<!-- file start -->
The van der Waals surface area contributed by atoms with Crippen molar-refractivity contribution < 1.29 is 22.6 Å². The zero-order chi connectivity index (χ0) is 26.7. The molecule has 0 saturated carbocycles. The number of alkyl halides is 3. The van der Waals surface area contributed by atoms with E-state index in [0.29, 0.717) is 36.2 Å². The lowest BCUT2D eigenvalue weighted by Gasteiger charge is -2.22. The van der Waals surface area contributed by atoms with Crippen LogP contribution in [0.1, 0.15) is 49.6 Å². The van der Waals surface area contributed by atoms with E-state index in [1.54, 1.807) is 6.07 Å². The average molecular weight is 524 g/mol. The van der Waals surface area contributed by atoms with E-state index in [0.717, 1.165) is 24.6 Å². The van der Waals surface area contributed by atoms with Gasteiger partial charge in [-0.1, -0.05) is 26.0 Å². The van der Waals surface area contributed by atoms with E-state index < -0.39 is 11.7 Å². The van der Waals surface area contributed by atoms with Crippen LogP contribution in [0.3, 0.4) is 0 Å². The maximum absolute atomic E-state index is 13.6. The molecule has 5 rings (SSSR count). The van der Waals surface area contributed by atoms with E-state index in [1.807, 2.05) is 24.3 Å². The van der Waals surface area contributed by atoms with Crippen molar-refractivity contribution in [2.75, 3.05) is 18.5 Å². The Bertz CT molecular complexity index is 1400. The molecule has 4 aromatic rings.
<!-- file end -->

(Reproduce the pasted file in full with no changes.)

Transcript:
The van der Waals surface area contributed by atoms with Crippen molar-refractivity contribution < 1.29 is 22.6 Å². The zero-order chi connectivity index (χ0) is 26.7. The molecule has 0 saturated carbocycles. The number of alkyl halides is 3. The van der Waals surface area contributed by atoms with E-state index in [0.29, 0.717) is 36.2 Å². The lowest BCUT2D eigenvalue weighted by Gasteiger charge is -2.22. The van der Waals surface area contributed by atoms with Crippen LogP contribution in [0.1, 0.15) is 49.6 Å². The van der Waals surface area contributed by atoms with E-state index in [1.54, 1.807) is 6.07 Å². The average molecular weight is 524 g/mol. The van der Waals surface area contributed by atoms with E-state index in [0.717, 1.165) is 24.6 Å². The van der Waals surface area contributed by atoms with Gasteiger partial charge in [-0.1, -0.05) is 26.0 Å². The van der Waals surface area contributed by atoms with E-state index < -0.39 is 11.7 Å². The van der Waals surface area contributed by atoms with Crippen LogP contribution in [0.3, 0.4) is 0 Å². The maximum absolute atomic E-state index is 13.6. The molecule has 5 rings (SSSR count). The van der Waals surface area contributed by atoms with E-state index in [1.807, 2.05) is 24.3 Å². The van der Waals surface area contributed by atoms with Crippen molar-refractivity contribution in [2.75, 3.05) is 18.5 Å². The Bertz CT molecular complexity index is 1400. The molecule has 4 aromatic rings.